After Homeland the actress is all set to appear on Wayward Pines
The Lunchbox star Nimrat Kaur is the latest to join the starcast of hit American drama Wayward Pines and the actress says she was happy to notice that her ethnicity had nothing do with her casting or character.
The first season of the show revolved around a secret agent's investigation into the disappearance of two former agents in a small Idaho town, called Wayward Pines.
Nimrat, who had a successful stint on another hit American show Homeland, will play the role of Rebecca and she said it is a great time to be an actor. "It's really wonderful to play this part as an Indian. It's not an ethnic casting. It's colour blind casting. It's really good that they are not bothered about where Rebecca comes from or what her roots are," Nimrat told a news portal.
"Obviously, I am going to appear Indian but there's no explaining done about where she comes from or who she is from that perspective. I feel this is a glorious time for actors to be working across the world. I feel fortunate to be a part of the show and I am looking forward to how this season fares," the actress said while discussing her role on the Fox show.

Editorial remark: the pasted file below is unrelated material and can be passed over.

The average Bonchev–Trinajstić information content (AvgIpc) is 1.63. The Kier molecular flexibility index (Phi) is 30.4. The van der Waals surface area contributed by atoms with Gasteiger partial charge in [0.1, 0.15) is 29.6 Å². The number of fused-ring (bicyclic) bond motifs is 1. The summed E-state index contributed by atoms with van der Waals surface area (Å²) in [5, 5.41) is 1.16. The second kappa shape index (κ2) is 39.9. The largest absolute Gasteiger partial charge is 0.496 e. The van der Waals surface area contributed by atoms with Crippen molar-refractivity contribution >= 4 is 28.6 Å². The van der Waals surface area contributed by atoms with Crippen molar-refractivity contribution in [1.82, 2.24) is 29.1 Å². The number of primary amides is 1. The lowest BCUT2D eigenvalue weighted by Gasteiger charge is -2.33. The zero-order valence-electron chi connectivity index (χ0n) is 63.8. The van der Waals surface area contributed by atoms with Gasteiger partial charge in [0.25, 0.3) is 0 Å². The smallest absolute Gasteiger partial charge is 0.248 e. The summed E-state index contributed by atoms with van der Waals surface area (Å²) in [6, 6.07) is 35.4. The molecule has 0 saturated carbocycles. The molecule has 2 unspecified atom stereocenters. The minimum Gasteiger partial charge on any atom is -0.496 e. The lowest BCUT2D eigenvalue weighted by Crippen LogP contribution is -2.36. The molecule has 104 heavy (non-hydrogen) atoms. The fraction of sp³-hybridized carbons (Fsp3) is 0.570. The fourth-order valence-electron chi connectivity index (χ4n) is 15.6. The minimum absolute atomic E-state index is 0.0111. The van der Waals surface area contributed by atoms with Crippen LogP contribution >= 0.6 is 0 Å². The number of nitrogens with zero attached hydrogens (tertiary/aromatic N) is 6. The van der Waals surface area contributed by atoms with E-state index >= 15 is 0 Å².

Nimrat, 34, believes such casting will eventually become a norm in the industry. "It's happening more and more now. I watched a play called 'Hamilton' some months ago. There were siblings who came from different cultural background. I could not understand it for a while but then I realised that the message was that you have to be blind to colour and ethnicity. People are moving in that direction."
Based on the book series by author Blake Crouch, the story of the show, which will start airing on Star World Premiere HD from today at 10 PM, picks up from where the first season ended.
The focus this time is on the town's new resident Dr Theo. Nimrat will play his architect wife Rebecca.
The offer for the show came to Nimrat when she was busy with her sister's marriage. The actress said she liked the way the first episode read and immediately said yes.
"I took an instant liking to the way the first episode read. I had an idea about the show but it was a genre that I had never attempted before."
American television space is dominated by some of the best creative minds and this is why writing plays a huge part in making one's show stand out.
"It depends a lot on the writing. It is so much about the writers that they are also the producers of the shows. The popularity of your show depends a lot on how astute the writing is. There is so much happening that you have to keep your audience invested in your characters and story."
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